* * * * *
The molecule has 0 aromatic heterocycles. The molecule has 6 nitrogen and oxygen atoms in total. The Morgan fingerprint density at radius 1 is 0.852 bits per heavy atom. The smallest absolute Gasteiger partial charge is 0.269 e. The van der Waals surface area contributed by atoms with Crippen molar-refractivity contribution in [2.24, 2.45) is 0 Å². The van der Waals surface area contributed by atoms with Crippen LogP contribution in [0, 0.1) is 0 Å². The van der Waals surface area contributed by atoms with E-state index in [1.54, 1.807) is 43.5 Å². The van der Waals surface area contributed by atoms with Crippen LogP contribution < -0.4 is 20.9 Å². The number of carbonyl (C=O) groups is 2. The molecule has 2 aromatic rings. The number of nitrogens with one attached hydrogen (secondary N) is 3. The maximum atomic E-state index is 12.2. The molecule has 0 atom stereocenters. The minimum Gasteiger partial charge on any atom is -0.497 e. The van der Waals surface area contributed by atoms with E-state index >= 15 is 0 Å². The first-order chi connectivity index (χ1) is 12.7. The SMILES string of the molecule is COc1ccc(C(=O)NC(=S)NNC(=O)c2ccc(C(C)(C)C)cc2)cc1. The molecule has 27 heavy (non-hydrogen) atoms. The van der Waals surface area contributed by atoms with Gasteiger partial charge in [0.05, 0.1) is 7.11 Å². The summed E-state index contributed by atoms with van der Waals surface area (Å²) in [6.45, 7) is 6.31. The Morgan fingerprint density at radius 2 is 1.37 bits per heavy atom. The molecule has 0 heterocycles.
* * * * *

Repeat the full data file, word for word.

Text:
The molecule has 0 aromatic heterocycles. The molecule has 6 nitrogen and oxygen atoms in total. The Morgan fingerprint density at radius 1 is 0.852 bits per heavy atom. The smallest absolute Gasteiger partial charge is 0.269 e. The van der Waals surface area contributed by atoms with Crippen molar-refractivity contribution in [2.24, 2.45) is 0 Å². The van der Waals surface area contributed by atoms with Crippen LogP contribution in [0, 0.1) is 0 Å². The van der Waals surface area contributed by atoms with E-state index in [1.54, 1.807) is 43.5 Å². The van der Waals surface area contributed by atoms with Crippen LogP contribution < -0.4 is 20.9 Å². The number of carbonyl (C=O) groups is 2. The molecule has 2 aromatic rings. The number of nitrogens with one attached hydrogen (secondary N) is 3. The maximum atomic E-state index is 12.2. The molecule has 0 atom stereocenters. The minimum Gasteiger partial charge on any atom is -0.497 e. The van der Waals surface area contributed by atoms with E-state index >= 15 is 0 Å². The first-order chi connectivity index (χ1) is 12.7. The SMILES string of the molecule is COc1ccc(C(=O)NC(=S)NNC(=O)c2ccc(C(C)(C)C)cc2)cc1. The molecule has 27 heavy (non-hydrogen) atoms. The van der Waals surface area contributed by atoms with Gasteiger partial charge in [0.05, 0.1) is 7.11 Å². The summed E-state index contributed by atoms with van der Waals surface area (Å²) in [6.45, 7) is 6.31. The Morgan fingerprint density at radius 2 is 1.37 bits per heavy atom. The molecule has 0 heterocycles.